Saturday, December 08, 2007

Orwell, Laotse and Mitt Romney

Republican presidential candidate Mitt Romney began his speech on religion Thursday with these words: “Freedom requires religion just as religion requires freedom.”

Let me see if I have this right. I get the last part. We need religious freedom.

But the first part of this Orwellian slogan doesn’t compute. You can’t be free if you are required to have religion as a condition of freedom. Moreover, religions have a long and painful history of quashing freedom. One could make a strong case that, if anything, religion, carried to the extreme, is enemy number one of freedom.

Romney’s statement “Freedom requires religion” is just another example of religion’s intolerance, and the intolerance of the religious.

American freedom – indeed the definition of all freedom — includes the freedom to NOT be religious.

Later in his speech Thursday, Romney told the American public that to be secular and non-religious is to establish “a new religion in America — the religion of secularism.”

But the term “religion of secularism” is clearly self-contradictory. It is literally non-sense. The non-religious, by definition, don’t establish religions — not a “religion of secularism” or any other kind or religion.

Mitt Romney would have better served his cause by remaining silent on religion and by pondering the words of Laotse: “The Way that can be spoken, is not the true Way.”

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Friday, December 07, 2007

Pot-luck readings

We held a pot-luck at our Hillsdale Book Club meeting Thursday night. The dishes were readings, not plates of food.

Joan had bitter poems from Guantanamo (What happened to habeas corpus?)

Dick brought a book about peak oil (We have reached the peak)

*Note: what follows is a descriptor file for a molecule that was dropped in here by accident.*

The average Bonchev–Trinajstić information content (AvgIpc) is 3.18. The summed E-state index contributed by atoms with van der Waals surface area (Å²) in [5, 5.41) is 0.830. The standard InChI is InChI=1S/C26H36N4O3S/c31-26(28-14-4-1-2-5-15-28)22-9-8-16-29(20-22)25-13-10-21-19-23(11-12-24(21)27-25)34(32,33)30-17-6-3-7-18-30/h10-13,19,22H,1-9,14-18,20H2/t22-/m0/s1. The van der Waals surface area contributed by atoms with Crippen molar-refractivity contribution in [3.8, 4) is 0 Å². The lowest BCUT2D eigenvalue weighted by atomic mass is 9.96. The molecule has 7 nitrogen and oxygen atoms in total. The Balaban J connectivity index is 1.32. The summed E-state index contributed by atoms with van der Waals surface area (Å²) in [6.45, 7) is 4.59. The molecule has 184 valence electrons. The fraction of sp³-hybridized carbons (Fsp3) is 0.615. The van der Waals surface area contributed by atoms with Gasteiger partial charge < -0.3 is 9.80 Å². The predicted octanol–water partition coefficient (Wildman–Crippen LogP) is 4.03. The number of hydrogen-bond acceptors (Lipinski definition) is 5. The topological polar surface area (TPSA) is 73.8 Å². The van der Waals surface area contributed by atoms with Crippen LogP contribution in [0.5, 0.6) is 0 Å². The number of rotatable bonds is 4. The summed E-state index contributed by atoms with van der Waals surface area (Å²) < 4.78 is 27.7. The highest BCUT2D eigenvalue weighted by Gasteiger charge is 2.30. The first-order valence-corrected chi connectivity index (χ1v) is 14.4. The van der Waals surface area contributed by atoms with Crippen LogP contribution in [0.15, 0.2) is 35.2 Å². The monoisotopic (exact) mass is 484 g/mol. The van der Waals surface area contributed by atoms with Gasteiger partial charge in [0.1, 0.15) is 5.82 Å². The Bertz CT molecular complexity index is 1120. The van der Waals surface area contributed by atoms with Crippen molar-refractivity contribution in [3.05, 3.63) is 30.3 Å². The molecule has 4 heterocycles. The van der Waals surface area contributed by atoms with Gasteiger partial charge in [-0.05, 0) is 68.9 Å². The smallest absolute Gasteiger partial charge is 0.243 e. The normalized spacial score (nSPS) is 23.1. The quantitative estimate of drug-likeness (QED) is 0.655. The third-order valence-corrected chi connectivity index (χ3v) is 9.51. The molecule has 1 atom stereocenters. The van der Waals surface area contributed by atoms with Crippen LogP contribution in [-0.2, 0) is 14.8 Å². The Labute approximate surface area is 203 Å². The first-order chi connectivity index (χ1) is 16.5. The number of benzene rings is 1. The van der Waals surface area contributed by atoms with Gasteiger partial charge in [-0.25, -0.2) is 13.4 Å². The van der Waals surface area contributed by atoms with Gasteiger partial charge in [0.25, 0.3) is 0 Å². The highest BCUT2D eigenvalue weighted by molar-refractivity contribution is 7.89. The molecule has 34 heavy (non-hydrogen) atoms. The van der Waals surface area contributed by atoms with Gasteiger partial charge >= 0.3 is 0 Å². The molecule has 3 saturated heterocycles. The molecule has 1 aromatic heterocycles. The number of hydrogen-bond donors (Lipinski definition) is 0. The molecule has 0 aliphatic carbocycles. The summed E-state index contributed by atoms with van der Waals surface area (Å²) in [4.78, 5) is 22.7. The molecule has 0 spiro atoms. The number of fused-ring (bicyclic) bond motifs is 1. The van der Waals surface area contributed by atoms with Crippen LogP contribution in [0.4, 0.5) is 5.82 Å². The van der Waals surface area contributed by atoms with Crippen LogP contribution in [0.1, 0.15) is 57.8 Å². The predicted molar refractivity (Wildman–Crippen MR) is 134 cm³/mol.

Rick (We have two Ricks) brought a biography of Jane Addams of Hull House. (As a child she had a vision of a large settlement house set among the hovels of the poor. She lived out her vision.)

Dianna had a hearty issue of “Yes!” magazine (stories about peace and the environment)

I brought a copy of “The Sun.” (I shared mystical quotations from the aphoristic “Sunbeams” section. Example: “Eternity is not something that begins after you are dead. It is going on all the time.” Charlotte Perkins Gilman.)

So we shared these morsels and talked about their flavor and content. The brief readings led us to talk about where we should place our energies. Then it was on to what it means to be informed, then, oddly, to a trio of “St Peter jokes,” and finally to what our group should do with itself in the coming year.

Our origins go back to the peace walks we began in the early days of the Hillsdale Farmers Market, Next we evolved into Hillsdale Votes!, a local voter registration drive, and finally, following the disheartening 2004 election, into the book club, where we began licking our wounds by reading “What’s the Matter with Kansas?”

Now, on the brink of a new election year, it is time to transform ourselves again, but we agreed it was too soon to decide how.

We are reading Thom Hartmann’s “Cracking the Code” for next month. Subtitled “How to Win Hearts, Change Minds, and Restore America's Original Vision,” it may provide direction.

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Thursday, December 06, 2007

Browsing Bound Ink Blots

Going through books donated to the Hillsdale Book Sale (this Sunday, 10 a.m. to 3 p.m. at the Watershed Senior housing building), I was drawn to an odd assortment of titles.

My attraction served as a kind of literary Rorschach test, circa Dec. 2007.

Here are the blots of ink I chose to browse.

A 1977 edition of “Playboy’s Book of Backgammon,” with a forward by none other than Hugh Hefner. To quote Hefner: “Backgammon is an oddly moral game. It punishes self-deception.”